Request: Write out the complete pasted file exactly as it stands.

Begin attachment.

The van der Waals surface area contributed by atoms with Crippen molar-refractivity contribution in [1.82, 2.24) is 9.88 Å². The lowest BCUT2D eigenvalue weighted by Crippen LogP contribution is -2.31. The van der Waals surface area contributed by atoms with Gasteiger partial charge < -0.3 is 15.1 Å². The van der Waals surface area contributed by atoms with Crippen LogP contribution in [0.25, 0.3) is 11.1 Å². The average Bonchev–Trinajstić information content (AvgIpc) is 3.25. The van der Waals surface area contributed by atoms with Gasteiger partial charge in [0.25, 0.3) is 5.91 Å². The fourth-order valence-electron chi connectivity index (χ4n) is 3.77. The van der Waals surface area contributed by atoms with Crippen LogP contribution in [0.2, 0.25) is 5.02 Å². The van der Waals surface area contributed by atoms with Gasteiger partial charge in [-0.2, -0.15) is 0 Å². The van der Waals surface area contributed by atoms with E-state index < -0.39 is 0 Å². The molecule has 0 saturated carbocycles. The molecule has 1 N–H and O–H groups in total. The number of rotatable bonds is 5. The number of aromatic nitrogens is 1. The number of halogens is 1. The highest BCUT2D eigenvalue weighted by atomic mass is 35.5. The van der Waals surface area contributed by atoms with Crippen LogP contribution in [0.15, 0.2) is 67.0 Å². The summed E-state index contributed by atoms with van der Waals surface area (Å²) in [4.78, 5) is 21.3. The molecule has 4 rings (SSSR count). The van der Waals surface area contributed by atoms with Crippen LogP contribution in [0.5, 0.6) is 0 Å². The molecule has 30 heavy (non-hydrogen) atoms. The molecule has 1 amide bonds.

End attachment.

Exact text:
The van der Waals surface area contributed by atoms with Crippen molar-refractivity contribution in [1.82, 2.24) is 9.88 Å². The lowest BCUT2D eigenvalue weighted by Crippen LogP contribution is -2.31. The van der Waals surface area contributed by atoms with Gasteiger partial charge < -0.3 is 15.1 Å². The van der Waals surface area contributed by atoms with Crippen LogP contribution in [0.25, 0.3) is 11.1 Å². The average Bonchev–Trinajstić information content (AvgIpc) is 3.25. The van der Waals surface area contributed by atoms with Gasteiger partial charge in [0.25, 0.3) is 5.91 Å². The fourth-order valence-electron chi connectivity index (χ4n) is 3.77. The van der Waals surface area contributed by atoms with Crippen LogP contribution in [0.2, 0.25) is 5.02 Å². The van der Waals surface area contributed by atoms with Gasteiger partial charge in [-0.2, -0.15) is 0 Å². The van der Waals surface area contributed by atoms with E-state index < -0.39 is 0 Å². The molecule has 0 saturated carbocycles. The molecule has 1 N–H and O–H groups in total. The number of rotatable bonds is 5. The number of aromatic nitrogens is 1. The number of halogens is 1. The highest BCUT2D eigenvalue weighted by atomic mass is 35.5. The van der Waals surface area contributed by atoms with Crippen LogP contribution in [0.15, 0.2) is 67.0 Å². The summed E-state index contributed by atoms with van der Waals surface area (Å²) in [4.78, 5) is 21.3. The molecule has 4 rings (SSSR count). The van der Waals surface area contributed by atoms with Crippen LogP contribution in [0.5, 0.6) is 0 Å². The molecule has 30 heavy (non-hydrogen) atoms. The molecule has 1 amide bonds.